Thursday, 25 February 2016


If there's one thing that we're really lacking when it comes to Mental Illness (and honestly - there's a whole range of things, but we're just going to settle on this one) it's tolerance. I know there's post upon post about how hard it is to find tolerance from the media, from family members who don't quite understand, from education systems and friends and a workplaces - and are all these are awful. However, in the time that I've been ill, but far the worst lack of tolerance that I've come up against was that shown by a medical professional.

Shortly after I finally told my girlfriend and family about how bad things had gotten with my illness back in October, we rung the crisis team who suggested we either go to A&E or head to my doctors in the morning for an urgent mental health assessment and, given that I was surrounded by my safety net and finally slightly calmer after hours of sobbing, I decided that all I wanted to do was sleep and so I opted for the latter. So, in the morning I head to my doctors and, irregardless of the fact that it was clearly written on my record that I was attending an urgent mental health assessment, met with one of the rudest, least helpful doctors that I've ever had to cross paths with.

I was asked whether I really thought that I needed to take time off of work, I was given new anti-depressants with very little say in the matter - she didn't take the time to talk me through my new medication, or what to expect or when to come back. She was condescending, talked over me, talked to Katy as though I was a child and consistently referred to Katy as my "friend" irregardless of the fact that I had introduced her as my partner. It wasn't only this attitude that was poor - I was told that between now and my access team referral (which was given to me as I was struggling so badly) there was nothing that anybody could really do for me, no port of call save a trip to A&E. I was given no helpline information, we were simply given my poorly explained new medication and sent on our way.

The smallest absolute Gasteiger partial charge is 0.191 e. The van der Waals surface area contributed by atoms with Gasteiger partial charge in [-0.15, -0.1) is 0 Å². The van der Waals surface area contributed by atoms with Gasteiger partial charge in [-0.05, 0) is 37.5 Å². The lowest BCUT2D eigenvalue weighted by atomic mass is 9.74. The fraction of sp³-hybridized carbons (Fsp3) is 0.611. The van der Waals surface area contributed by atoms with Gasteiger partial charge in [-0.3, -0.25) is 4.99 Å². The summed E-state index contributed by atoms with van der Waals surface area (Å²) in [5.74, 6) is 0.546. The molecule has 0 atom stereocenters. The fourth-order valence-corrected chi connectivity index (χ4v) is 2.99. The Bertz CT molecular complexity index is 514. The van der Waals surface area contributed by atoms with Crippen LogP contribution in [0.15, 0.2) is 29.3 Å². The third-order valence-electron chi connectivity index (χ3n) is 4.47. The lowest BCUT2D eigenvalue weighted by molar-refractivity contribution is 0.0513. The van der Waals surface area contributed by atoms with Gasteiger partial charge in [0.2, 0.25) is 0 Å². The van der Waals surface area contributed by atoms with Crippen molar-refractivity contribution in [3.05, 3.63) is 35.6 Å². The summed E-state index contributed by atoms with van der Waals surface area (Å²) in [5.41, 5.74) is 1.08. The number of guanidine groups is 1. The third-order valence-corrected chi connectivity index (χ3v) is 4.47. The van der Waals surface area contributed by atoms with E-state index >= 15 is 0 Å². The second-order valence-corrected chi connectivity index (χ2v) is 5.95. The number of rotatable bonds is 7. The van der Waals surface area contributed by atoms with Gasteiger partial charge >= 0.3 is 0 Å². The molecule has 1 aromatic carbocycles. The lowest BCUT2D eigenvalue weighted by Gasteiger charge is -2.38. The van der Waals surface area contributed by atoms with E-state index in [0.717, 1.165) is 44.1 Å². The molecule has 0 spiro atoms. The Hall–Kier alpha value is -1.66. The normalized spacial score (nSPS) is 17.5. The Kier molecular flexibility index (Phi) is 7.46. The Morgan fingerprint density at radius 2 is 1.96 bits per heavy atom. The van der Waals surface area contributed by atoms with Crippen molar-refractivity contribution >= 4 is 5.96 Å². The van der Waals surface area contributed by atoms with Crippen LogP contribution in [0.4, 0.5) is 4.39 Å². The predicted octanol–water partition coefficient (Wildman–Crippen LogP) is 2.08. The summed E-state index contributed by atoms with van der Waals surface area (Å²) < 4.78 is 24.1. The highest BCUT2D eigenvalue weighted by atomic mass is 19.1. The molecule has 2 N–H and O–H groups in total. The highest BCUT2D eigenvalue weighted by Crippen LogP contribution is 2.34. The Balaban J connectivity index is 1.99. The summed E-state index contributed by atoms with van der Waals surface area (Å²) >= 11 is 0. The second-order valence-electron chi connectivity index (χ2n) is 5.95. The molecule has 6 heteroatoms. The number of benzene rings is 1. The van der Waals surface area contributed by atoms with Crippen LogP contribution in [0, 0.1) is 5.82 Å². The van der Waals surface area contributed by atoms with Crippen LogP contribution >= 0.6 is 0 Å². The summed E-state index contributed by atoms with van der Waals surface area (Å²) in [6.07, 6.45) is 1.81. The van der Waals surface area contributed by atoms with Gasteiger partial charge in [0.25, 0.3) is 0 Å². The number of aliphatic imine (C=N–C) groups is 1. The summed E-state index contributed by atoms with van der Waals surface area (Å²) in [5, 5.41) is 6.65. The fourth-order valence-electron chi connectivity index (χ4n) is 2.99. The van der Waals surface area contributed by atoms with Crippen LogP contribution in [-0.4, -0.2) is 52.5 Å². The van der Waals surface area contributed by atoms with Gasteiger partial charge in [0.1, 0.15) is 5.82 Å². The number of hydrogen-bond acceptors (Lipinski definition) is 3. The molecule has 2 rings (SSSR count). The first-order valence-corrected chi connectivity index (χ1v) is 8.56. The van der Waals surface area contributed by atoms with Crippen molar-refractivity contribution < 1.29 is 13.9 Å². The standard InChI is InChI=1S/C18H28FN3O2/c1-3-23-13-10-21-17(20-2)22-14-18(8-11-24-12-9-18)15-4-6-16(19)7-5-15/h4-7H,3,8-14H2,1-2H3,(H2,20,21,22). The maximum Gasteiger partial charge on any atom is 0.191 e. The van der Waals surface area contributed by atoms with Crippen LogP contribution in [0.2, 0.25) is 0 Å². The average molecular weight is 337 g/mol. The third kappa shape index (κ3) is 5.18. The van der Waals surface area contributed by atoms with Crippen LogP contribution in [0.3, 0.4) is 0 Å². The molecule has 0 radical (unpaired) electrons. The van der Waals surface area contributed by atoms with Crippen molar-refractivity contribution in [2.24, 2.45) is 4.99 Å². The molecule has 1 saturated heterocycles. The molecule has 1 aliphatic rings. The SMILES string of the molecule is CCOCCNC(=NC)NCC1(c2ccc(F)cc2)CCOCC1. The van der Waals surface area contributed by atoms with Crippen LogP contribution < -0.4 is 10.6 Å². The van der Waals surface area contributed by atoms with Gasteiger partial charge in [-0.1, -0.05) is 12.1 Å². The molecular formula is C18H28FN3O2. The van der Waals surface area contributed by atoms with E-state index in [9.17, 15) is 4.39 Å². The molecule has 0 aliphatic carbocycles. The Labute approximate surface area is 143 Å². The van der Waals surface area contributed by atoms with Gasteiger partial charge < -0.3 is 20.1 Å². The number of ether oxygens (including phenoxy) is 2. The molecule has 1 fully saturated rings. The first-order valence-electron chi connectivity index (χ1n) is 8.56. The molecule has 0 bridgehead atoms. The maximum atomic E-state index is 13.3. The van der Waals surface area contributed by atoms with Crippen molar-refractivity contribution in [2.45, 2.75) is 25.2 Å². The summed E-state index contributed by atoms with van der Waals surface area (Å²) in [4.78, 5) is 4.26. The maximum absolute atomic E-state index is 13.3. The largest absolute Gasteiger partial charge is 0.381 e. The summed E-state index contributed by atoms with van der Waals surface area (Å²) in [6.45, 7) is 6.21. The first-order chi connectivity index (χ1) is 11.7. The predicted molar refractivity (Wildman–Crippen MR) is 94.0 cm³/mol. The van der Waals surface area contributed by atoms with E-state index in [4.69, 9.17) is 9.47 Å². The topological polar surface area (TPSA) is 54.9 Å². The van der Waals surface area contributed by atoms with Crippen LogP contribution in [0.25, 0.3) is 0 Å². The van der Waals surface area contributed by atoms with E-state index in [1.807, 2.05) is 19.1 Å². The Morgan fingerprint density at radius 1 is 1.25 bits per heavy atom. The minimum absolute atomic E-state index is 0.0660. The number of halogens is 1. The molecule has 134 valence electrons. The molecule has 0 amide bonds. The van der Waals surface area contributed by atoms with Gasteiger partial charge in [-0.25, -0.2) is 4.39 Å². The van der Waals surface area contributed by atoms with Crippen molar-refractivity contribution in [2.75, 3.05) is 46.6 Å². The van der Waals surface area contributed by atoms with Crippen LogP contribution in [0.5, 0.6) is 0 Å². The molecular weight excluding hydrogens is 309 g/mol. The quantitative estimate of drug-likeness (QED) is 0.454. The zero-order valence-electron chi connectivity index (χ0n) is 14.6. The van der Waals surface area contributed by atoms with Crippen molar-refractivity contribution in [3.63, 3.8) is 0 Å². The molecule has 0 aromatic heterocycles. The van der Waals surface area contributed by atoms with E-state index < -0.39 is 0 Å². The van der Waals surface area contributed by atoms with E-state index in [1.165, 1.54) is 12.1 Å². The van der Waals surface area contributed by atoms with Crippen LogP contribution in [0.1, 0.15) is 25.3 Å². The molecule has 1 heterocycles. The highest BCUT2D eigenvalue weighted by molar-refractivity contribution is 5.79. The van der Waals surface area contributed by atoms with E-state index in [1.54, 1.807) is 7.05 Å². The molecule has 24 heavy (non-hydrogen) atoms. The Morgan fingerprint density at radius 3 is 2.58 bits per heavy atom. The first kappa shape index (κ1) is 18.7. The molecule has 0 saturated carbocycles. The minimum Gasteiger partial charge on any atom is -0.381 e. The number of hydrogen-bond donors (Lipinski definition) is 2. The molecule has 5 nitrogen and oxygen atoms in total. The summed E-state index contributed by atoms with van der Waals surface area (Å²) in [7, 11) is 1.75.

The more I read about stories of mental illness and it's sufferers, the more it becomes clear that this isn't an isolated incident. I didn't face a particularly unhelpful doctor, I wasn't just unlucky - the attitude of the NHS on the whole needs to be improved. My access team, an outside party, sat and talked with me until I was calmer, helped with coping mechanisms and gave me a place to turn - whereas the NHS turned me away with an attitude of frustration as they didn't seem to think that as I was a mental health patient I was in any way their responsibility. In reality - we all talk about a stigma existing in society but I struggle to see how it's going to be broken until the NHS start realising that, in the same way as if I came to them with tonsillitis, they need to have experts on hand that can help with my illness.

I'm not trying to put you off going to your doctor if you're ill - it took a few poor shots, but I managed to hit on a doctor who is helpful, patient and kind and I feel like I've managed to make more strides than I would have thought possible - but on the whole, the majority of the NHS needs to realise that nobody will take mental illness seriously until GP's really start to.

Have you had any really positive points of call when it comes to mental illness?

Sammy xo.

If you liked this you might like: Mental Health - Frustration

No comments:

Post a comment